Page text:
Warner sign Dutch violin teen

Warner Classics have snapped up an Anne-Sophie Mutter protégée, the Dutch violinist Noa Wildschut.

Noa, who is 15, has been giving concerts around Holland since she was seven.

Her mother is a violin teacher, her father plays viola in the Netherlands Radio Philharmonic and her recital partner, Yoram Ish-Hurwitz, is also her uncle.

She will record Mozart for her debut album with the Netherlands Chamber Orchestra.


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    • I recall my first listening to Hillary’s Bach CD. I have never preferred anyone over Heifetz for solo Bach, and I was certainly not to be impressed by a young mophead. But when I heard it, I immediately sensed that Hillary’s playing was full and balanced in every way. That’s very much how Heifetz played. I was amazed…and still am…:-)

  • If this was a business news blog, it would read like this:

    “Youngest ‘self-made’ billionaire on the cover of forbes. His mom was the heiress of a fortune and his father owns a hedge fund. In spite of growing through hardship, xxyy was able to overcome adversity and become a billionaire against all odds”…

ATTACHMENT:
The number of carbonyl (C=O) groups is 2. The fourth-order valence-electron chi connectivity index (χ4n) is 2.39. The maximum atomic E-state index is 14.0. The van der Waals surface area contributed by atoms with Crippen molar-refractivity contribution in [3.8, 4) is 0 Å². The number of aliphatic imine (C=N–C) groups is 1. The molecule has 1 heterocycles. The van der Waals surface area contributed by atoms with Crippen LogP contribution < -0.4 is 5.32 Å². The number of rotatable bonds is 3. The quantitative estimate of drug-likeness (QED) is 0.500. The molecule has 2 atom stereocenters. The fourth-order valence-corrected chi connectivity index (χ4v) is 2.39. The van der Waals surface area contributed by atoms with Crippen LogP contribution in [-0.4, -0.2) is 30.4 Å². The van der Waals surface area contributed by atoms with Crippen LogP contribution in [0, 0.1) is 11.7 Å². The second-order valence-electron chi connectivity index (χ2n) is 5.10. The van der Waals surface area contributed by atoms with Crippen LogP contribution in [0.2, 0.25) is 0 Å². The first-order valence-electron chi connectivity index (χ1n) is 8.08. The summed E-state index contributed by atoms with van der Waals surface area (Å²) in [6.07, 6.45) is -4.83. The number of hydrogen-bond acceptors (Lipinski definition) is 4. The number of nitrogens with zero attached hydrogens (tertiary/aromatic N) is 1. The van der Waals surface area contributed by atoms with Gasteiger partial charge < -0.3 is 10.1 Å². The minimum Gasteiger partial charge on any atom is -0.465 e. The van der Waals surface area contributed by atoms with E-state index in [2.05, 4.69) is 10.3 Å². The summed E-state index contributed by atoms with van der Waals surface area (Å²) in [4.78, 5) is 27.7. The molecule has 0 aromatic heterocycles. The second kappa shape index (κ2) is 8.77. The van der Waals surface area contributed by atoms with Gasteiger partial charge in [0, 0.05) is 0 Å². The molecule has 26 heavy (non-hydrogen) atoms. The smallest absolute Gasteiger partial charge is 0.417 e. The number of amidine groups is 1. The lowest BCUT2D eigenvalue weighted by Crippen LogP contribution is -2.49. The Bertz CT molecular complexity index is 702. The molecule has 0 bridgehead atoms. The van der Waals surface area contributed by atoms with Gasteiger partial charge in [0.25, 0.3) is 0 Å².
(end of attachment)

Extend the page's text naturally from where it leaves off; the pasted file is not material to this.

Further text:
Yeah right…

      • I agree. But if you do have bloodline and skill you can certainly get your foot in the door. Perhaps the skill will even initially be amplified by those gushing about the gift passing to the second generation, such as Elvis and Lisa Marie. But eventually they will have to win people over on their own. Or not.

  • I am waiting for the smart manager that will match her with Menahem Pressler….That will be quite a freak-show….

  • Even without a ‘smart manager’ the passion of the young pianist Noa Wildschut has a serious development. In november 2011, at the age of 10 years, she was coached by Menahem Pressler in a master class, together with Lucas Jussen and a young cellist. Facinating to witness and hear the eminence grise dedicating his experience to these youngsters in chamber music playing. There is a lot to expect from all of them.

  • I should say too, imo, that anyone tackling Mozart is opening themselves up to a big can of worms.

    The flute concertos, for example, may not be as difficult as others but every flaw of interpretation will leap glaringly out, regardless of how much skill the player has.

    I am reminded of one flute player who recorded the concertos not too long ago who has astounding technique, yet they overplayed the melody line and added a cadenza that was so inappropriate it had me covering my ears. So, with Mozart, you just never know…:-0

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